In David F. Wells’ book, “God in the Wasteland”, a fair amount of time is spent discussing the trends of American Christianity after the Revolution. This is done in conjunction with a work by Finke and Stark, called “The Churching of America,” and a work by Nathan Hatch called, “The Democratization of American Christianity.” I believe this study provides some insight and yields some interesting data that somewhat relates to my previous post.
First, denominational changes are documented in terms of membership in 1776. Specifically, over half of America’s church goers were Congregationalists (20.4%), Episcopal/Anglican (15.7), and Presbyterians (Reformed) (19%). However, by 1850, these denominations numbered 4%, 3.5%, and 11.6% respectively. In contrast the Baptists (16.9-20.5%) and Methodists (2.5-34.2%) experienced substantial growth during this time period. Methodist churches went from 65 in 1776, to 13,302 in 1850. The obvious question of course is, why? Finke and Stark believe that much of this can be explained by the political, economic, and sociological climate that arose out of the revolution. Since Baptists and Methodists were democratic at the local level, this gave them an enormous advantage in the days after the Revolution. As Wells puts it, “The young nation offered an environment in which ordinary, often untrained people found the freedom to act on their own impulses, unhampered by the doctrines of the past, whether Christian or political…” (Wells, 65).
Because many of the “common folk” associated the well-educated clergy with the old world and the like, an anti-clerical and anti-intellectual undercurrent took hold, with the leaders of these populist movements wanting to “…destroy the monopoly of classically educated and university trained clergymen” (Hatch, 162). In fact, some have estimated that only 100 of 2,000 Baptist clergy had a college level education, and in 1844, only 50 of the 4,282 Methodist circuit riders had an education beyond grade-school. This is coupled with the shift towards democracy, where “the church-centered faith …retreated before itinerant revivalism, reasoned faith retreated before exuberant testimony, and theological confession retreated before the self-evident truths of experience” (Wells, 67). One can imagine what this has done in areas such as worship and theology.
This being said, it is not my intention to imply that this change was completely bad or lacking any merit. On the contrary, the ability of some of these Pastors/Teachers to be among “the people,” can be an asset, and some of the institutions associated with the old world contained clergy that were spiritually dead. And while clergy/pastors should be as educated as possible, extenuating circumstances can of course dictate otherwise. However, the wholesale rejection of many historic Christian practices, the glorification of democracy, and the overemphasis on “personal experiences/conversion experiences” has created or contributed to the sort of democratic, informal social club gatherings that are called “worship services.” It can easily be seen how such an environment capitulates to modern/postmodern culture in the name of “being relevant.” Also, it is hard not to believe that many in the western world have made democracy out to be some sort of god or idol. Some churches that wisely reject much of the modern/postmodern culture still contain some of these same tendencies as well, instead substituting 19th century revivalism as the norm or goal.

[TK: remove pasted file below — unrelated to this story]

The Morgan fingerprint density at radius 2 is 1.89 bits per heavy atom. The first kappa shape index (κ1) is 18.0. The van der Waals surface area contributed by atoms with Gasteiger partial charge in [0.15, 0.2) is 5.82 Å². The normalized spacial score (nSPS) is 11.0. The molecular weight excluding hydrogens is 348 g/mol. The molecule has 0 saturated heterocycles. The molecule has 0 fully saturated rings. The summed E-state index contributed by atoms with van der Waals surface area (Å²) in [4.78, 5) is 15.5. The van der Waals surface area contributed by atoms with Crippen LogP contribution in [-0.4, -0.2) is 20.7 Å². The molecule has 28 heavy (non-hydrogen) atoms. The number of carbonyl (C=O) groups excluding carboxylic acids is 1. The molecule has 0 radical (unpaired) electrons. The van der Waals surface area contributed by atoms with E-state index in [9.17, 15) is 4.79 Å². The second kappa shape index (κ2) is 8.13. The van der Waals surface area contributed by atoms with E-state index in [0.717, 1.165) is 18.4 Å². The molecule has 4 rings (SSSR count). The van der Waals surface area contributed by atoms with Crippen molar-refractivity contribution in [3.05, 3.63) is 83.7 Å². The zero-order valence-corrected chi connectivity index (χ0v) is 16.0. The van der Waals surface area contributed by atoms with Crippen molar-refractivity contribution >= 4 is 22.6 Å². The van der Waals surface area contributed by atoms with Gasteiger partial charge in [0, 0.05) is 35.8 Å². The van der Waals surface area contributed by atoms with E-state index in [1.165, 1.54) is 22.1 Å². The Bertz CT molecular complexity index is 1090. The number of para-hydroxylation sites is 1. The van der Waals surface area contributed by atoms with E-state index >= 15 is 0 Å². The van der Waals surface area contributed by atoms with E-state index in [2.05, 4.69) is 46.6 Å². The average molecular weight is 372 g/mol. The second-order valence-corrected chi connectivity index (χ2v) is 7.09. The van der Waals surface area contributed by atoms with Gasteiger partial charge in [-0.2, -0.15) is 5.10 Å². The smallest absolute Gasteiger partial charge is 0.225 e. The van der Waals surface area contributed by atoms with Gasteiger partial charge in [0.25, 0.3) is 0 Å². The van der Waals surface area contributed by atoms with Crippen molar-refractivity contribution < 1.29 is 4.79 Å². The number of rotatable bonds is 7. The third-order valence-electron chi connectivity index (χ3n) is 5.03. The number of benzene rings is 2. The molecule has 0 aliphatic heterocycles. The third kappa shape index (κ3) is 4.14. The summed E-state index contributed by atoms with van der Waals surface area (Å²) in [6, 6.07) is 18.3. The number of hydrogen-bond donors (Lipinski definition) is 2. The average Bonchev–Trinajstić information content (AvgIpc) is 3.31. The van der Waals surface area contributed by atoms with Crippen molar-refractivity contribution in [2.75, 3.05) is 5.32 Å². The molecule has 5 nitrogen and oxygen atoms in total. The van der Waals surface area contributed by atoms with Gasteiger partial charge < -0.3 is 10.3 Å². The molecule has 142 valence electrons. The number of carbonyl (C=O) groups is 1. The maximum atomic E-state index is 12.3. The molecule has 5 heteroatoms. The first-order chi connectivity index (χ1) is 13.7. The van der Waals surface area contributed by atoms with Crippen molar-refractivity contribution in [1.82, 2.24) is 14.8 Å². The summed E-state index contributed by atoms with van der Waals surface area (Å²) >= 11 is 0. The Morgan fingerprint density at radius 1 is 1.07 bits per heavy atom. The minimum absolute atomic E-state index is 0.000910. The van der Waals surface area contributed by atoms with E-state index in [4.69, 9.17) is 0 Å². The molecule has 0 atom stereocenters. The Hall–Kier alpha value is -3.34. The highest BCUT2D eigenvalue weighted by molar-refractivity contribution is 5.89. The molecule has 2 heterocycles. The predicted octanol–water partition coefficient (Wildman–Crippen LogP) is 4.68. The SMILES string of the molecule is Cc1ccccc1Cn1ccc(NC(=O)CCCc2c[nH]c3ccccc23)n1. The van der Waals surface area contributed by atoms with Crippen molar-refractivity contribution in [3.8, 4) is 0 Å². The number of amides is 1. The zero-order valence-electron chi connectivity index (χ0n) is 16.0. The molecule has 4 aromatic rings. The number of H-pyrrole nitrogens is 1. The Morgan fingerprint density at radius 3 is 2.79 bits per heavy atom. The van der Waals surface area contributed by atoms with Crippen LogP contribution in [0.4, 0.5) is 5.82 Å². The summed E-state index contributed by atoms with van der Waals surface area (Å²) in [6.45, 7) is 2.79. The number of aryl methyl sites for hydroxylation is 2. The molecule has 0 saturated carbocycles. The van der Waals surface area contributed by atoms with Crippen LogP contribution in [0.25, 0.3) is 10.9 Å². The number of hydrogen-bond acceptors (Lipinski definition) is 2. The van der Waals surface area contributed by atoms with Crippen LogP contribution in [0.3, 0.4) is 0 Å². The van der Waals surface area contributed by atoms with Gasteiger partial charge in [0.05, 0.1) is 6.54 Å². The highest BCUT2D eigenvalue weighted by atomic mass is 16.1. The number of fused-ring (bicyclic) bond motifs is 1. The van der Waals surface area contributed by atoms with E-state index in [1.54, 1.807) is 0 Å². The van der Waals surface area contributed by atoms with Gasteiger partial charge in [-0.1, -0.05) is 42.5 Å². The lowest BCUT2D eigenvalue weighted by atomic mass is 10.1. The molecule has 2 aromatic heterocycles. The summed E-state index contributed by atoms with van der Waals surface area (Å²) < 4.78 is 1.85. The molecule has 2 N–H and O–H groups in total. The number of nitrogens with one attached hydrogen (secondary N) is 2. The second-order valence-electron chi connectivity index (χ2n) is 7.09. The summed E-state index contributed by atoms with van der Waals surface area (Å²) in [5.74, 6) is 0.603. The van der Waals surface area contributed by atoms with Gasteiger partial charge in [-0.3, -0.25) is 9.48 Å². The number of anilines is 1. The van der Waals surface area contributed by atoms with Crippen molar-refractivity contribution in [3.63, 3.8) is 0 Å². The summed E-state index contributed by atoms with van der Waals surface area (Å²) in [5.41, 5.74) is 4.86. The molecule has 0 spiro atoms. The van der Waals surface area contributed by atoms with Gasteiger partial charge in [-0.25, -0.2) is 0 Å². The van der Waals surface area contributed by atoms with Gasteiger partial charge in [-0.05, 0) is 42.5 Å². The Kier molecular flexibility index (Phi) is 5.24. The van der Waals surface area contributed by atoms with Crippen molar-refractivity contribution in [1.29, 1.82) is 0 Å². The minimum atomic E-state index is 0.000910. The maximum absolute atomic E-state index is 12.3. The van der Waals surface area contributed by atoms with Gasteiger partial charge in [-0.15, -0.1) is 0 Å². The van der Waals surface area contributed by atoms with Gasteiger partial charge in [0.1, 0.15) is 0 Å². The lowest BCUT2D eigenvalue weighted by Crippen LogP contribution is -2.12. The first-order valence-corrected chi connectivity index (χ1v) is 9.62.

While much of this information takes time to digest and process, it seems clear that historical knowledge and theological wisdom would go a long way in remedying some of these phenomena. At this time, the present author still longs for the intellectual, cultural, and historic inheritance of the church, while remembering the church’s obligation to also be among the people. Perhaps this makes one a “high-church Baptist/Methodist,” which some may consider a contradiction in terms, especially in light of the above. Any thoughts or solutions?